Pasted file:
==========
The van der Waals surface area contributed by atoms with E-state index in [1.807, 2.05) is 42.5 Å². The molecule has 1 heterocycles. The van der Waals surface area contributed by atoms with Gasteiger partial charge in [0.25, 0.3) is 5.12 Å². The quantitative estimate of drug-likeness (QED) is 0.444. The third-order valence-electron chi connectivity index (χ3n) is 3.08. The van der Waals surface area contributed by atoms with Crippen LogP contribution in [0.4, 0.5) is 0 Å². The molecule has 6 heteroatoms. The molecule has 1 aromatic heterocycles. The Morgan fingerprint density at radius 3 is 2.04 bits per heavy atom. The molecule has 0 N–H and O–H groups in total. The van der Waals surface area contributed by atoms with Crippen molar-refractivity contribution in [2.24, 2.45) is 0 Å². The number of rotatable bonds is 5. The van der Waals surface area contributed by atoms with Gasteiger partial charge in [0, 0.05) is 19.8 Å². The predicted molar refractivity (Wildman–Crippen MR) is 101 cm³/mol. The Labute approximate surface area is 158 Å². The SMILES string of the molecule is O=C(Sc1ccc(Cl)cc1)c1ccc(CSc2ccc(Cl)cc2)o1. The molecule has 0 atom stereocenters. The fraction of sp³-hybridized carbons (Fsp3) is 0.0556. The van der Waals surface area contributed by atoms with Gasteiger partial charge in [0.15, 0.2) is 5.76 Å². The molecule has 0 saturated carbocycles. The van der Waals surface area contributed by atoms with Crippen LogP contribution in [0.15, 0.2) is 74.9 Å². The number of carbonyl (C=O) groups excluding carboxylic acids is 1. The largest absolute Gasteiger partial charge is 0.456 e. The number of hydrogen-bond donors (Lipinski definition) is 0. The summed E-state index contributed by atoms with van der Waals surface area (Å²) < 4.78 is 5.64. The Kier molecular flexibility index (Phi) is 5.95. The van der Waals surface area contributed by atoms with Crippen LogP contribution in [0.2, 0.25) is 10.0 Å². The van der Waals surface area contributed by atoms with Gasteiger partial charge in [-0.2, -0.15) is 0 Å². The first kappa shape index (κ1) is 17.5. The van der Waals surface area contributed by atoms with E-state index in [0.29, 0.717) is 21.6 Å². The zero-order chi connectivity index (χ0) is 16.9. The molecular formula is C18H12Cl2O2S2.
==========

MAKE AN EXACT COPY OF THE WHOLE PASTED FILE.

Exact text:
The van der Waals surface area contributed by atoms with E-state index in [1.807, 2.05) is 42.5 Å². The molecule has 1 heterocycles. The van der Waals surface area contributed by atoms with Gasteiger partial charge in [0.25, 0.3) is 5.12 Å². The quantitative estimate of drug-likeness (QED) is 0.444. The third-order valence-electron chi connectivity index (χ3n) is 3.08. The van der Waals surface area contributed by atoms with Crippen LogP contribution in [0.4, 0.5) is 0 Å². The molecule has 6 heteroatoms. The molecule has 1 aromatic heterocycles. The Morgan fingerprint density at radius 3 is 2.04 bits per heavy atom. The molecule has 0 N–H and O–H groups in total. The van der Waals surface area contributed by atoms with Crippen molar-refractivity contribution in [2.24, 2.45) is 0 Å². The number of rotatable bonds is 5. The van der Waals surface area contributed by atoms with Gasteiger partial charge in [0, 0.05) is 19.8 Å². The predicted molar refractivity (Wildman–Crippen MR) is 101 cm³/mol. The Labute approximate surface area is 158 Å². The SMILES string of the molecule is O=C(Sc1ccc(Cl)cc1)c1ccc(CSc2ccc(Cl)cc2)o1. The molecule has 0 atom stereocenters. The fraction of sp³-hybridized carbons (Fsp3) is 0.0556. The van der Waals surface area contributed by atoms with Gasteiger partial charge in [0.15, 0.2) is 5.76 Å². The molecule has 0 saturated carbocycles. The van der Waals surface area contributed by atoms with Crippen LogP contribution in [0.15, 0.2) is 74.9 Å². The number of carbonyl (C=O) groups excluding carboxylic acids is 1. The largest absolute Gasteiger partial charge is 0.456 e. The number of hydrogen-bond donors (Lipinski definition) is 0. The summed E-state index contributed by atoms with van der Waals surface area (Å²) < 4.78 is 5.64. The Kier molecular flexibility index (Phi) is 5.95. The van der Waals surface area contributed by atoms with Crippen LogP contribution in [0.2, 0.25) is 10.0 Å². The van der Waals surface area contributed by atoms with Gasteiger partial charge in [-0.2, -0.15) is 0 Å². The first kappa shape index (κ1) is 17.5. The van der Waals surface area contributed by atoms with E-state index in [0.29, 0.717) is 21.6 Å². The zero-order chi connectivity index (χ0) is 16.9. The molecular formula is C18H12Cl2O2S2.